From a distance, it looked as if Gov. Jerry Brown had been successful last month in making California redevelopment agencies a thing of the past. Redevelopment supporters decried the loss of projects they said couldn’t be done any other way, while opponents hailed the end to wasteful spending and public subsidies for wealthy developers.
But politics, it turns out, is never that simple.
San Francisco’s is just one such local agency that plans to continue operating, despite Brown’s signature on two Assembly bills — one to kill redevelopment agencies outright and another that allows them to exist if they make payments toward state-funded services, mainly schools.
First, The City’s Redevelopment Agency needs approval from the Board of Supervisors by Nov. 1 to allow the release of $24 million to comply with the survival option. It remains to be seen how much of that money would come out of the agency’s budget and how much city leaders would contribute from the strained general fund. Until that is known, the agency is in limbo.
James Morales, general counsel for the agency, said it is pursuing an “aggressive course” to keep redevelopment alive in San Francisco. The agency plans to work with supervisors to craft legislation to keep the agency afloat, he said. In the meantime, the agency will not approve new activities or new contracts unless the action is required under an existing agreement.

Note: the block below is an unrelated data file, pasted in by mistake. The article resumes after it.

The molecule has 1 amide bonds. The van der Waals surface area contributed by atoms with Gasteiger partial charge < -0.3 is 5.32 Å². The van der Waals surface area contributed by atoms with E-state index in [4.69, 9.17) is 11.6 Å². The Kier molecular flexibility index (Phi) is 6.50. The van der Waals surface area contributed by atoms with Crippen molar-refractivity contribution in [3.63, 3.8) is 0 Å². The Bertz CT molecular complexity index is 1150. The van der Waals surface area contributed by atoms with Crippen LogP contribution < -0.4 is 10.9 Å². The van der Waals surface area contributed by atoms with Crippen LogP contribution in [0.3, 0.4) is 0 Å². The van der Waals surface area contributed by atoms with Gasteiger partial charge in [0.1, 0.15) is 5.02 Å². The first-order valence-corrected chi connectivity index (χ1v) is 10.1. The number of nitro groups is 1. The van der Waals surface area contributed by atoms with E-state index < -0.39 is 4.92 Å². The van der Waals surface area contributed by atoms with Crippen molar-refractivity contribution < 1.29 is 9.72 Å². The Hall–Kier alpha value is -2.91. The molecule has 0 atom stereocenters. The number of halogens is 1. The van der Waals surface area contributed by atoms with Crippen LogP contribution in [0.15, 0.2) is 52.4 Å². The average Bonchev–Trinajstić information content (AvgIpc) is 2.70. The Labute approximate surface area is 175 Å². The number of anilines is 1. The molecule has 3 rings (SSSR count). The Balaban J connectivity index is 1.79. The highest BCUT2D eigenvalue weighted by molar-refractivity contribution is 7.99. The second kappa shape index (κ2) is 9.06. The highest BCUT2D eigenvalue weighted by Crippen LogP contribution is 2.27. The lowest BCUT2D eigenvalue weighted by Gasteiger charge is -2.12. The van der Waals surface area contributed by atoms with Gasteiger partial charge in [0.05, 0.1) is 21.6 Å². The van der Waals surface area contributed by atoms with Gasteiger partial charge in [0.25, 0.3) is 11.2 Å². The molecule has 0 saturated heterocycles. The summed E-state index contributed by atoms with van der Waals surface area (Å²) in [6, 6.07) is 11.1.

The state paved the way for creation of redevelopment agencies in 1945 to combat urban decay by stimulating investment in blighted areas through public borrowing against the prospect of future tax revenue. Critics of the agencies have pointed to clear abuses of public funds statewide, with anecdotes such as an agency that considered a golf course “blighted” and then used redevelopment funds to pursue improvements.
The San Francisco Redevelopment Agency claims the revamp of Mission Bay as one of its biggest success stories, but it has faced criticism in the past for population displacements and gentrification, especially in the Fillmore area.
Fred Blackwell, executive director of San Francisco’s agency, told The San Francisco Examiner last month that the new state requirements could hamper big projects such as the new Transbay Transit Center and the second phase of a massive residential development at Hunters Point.
While the local agency works with supervisors on legislation it needs to survive here, the California Redevelopment Association is planning to file a lawsuit in the state Supreme Court challenging the recent state legislation on grounds that it violates voter-approved Proposition 22, which restricts the state’s ability to draw money from local coffers.
Going forward alone
If the state’s redevelopment agencies want to continue operating, they will have to make payment toward state-funded services, such as schools. Estimated first-year payments to save $1.7 billion in the state budget:
Source: California Redevelopment Association